Sunday, February 17, 2002
Flames and Flickers: Why so much beef?
ESPN.com news services
SALT LAKE CITY -- Vegetarians and other finicky eaters are starving at the beef-eaters Olympics.
There are beef hot dogs, beef chili and even the vegetable soup is made with beef stock at the concession stands.
No veggie burgers in these mountains.
The limited menus have caused grumbling fans with rumbling stomachs.
One man yelled "I'm starving!" from the middle of a line waiting for the shuttle after a three-hour luge competition.
"Upscaling" was not part of the Olympic food plan, said Don Pritchard, director of food services. Hauling food, water and cooking equipment up a steep ski hill proved logistically difficult and too costly.
"If people say this is basic, they are right on," he said.
Way too basic for many.
"This is a world-class event; you'd think they could have some fish or some garlic chicken or something," John Gould said at Utah Olympic Park. "Ten or 15 years ago you expected crummy food, but now lots of sports have upscaled it."
Deer Valley, a resort known by foodies for such treats as soy-glazed sea scallops, was so displeased with the low Olympic standards that they set up their own food tent -- offering caesar salad, turkey chili and cookies.
All venues offer nachos, soup, muffins, glazed nuts and beef products. Some of the indoor venues offer more choices, including popcorn and pizza.
Kevin Strohl, from Ohio, doesn't eat beef. "This is cattle country here," he said. "If we were in Lake Placid, I guarantee we'd have different things to eat."
Showing their colors
Berezhnaya, surrounded by fellow skaters and coaches, helped wave the Russian flag and cheer on her country's hockey team Saturday night against the United States.
Between periods, she signed autographs and posed for pictures.
Among the group with Berezhnaya was silver medal winner Evgeni Plushenko, 1992 gold medal champion Viktor Petrenko, and coach Alexei Mishin.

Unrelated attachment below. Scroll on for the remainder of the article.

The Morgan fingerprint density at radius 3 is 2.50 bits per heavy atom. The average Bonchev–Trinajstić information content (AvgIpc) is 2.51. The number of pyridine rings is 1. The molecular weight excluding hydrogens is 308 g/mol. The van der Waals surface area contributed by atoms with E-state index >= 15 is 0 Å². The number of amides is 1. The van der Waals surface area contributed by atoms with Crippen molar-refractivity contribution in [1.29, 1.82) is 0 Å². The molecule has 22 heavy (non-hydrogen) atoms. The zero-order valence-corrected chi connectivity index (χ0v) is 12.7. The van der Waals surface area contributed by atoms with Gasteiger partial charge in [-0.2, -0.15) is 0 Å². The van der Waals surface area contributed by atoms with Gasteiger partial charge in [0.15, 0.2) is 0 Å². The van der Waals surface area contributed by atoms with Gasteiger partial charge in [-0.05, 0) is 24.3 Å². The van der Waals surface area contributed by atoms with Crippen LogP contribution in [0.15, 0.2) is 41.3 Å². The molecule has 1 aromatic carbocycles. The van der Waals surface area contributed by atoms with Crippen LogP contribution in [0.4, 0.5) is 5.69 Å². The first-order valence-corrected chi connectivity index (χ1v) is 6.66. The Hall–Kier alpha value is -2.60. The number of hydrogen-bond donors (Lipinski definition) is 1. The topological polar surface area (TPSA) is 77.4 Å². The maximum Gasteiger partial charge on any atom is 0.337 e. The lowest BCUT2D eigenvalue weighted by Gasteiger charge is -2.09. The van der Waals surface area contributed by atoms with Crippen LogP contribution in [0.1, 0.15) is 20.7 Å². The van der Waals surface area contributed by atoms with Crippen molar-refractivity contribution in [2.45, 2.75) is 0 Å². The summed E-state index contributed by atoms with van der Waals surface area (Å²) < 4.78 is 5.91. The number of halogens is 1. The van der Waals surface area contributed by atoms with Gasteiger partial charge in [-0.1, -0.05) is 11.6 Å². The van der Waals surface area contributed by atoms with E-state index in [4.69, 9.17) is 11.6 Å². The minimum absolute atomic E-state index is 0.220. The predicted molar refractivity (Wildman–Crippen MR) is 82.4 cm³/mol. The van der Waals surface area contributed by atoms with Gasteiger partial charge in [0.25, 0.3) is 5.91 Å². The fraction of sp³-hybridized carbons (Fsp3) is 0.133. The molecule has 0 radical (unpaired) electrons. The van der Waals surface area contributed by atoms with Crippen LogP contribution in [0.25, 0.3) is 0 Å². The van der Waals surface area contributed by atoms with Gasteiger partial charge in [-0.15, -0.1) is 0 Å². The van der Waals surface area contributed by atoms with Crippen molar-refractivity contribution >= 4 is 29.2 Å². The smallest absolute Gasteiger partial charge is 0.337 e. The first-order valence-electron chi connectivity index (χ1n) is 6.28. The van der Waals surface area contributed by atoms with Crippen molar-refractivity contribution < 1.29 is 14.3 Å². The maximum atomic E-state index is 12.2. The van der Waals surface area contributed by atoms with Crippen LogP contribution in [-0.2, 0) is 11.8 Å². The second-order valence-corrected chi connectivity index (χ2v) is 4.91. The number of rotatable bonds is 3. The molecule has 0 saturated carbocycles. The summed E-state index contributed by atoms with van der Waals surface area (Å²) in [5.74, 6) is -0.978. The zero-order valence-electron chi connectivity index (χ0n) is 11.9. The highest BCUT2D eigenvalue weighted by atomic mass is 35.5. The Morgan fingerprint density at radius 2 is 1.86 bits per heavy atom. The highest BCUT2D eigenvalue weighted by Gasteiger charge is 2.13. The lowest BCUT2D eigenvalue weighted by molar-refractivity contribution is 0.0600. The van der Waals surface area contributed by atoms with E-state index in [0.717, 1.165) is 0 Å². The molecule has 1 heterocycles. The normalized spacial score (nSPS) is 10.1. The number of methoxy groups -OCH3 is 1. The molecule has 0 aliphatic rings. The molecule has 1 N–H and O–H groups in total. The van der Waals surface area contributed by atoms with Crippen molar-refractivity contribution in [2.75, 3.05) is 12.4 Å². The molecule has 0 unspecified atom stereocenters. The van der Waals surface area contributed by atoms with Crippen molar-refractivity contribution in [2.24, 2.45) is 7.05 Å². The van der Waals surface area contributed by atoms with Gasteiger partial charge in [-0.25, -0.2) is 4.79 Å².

Her partner, Anton Sikharulidze, also was at the game that ended in a 2-2 tie.
Committe honors Shea Sr.
The Olympic Torch Award was given posthumously to Shea, a double gold-medalist in speedskating at the 1932 Winter Games. Shea was killed in an auto accident just before the start of the Salt Lake City Olympics.
His son, Jim Shea Sr., accepted the award from USOC president Sandy Baldwin.
Jim Shea Sr. was a skier in the 1964 Winter Games, and his son, Jim Jr., is a skeleton racer on this year's team.
Climb every mountain
Security was an obstacle since only people with credentials -- issued months ago -- are allowed on the Mount Ogden course. The lovebirds finally found a Snowbasin ski patroller who is an ordained minister.
"We intended to just escape to Las Vegas, but this is a lot more romantic," Haldeman said before Sunday's ceremony.
Wearing their Olympic volunteer uniforms, the couple exchanged vows then took a trip back down the aisle -- skiing down the mountain together.
It's gold, 'mate
Steven Bradbury, who came from far behind to win the 1,000-meter speedskating Saturday when the other four finalists crashed, trains in one of the two ice rinks in Brisbane.
Acacia Ridge manager Dell Whelan was inundated with calls after Bradbury's win.
"It's just amazing," she said. "I've known Steven for about 12 years; he's been training here all that time. His dad was a past Australian speed skater as well."
After monitoring the race on the internet, Queensland Ice Racing vice president Ian Caldecutt said the gold medal would inspire young skaters.
"My son and my daughter are skaters," Caldecutt said. "Everybody has always looked up to him as the person to follow because he's done so well in the sport."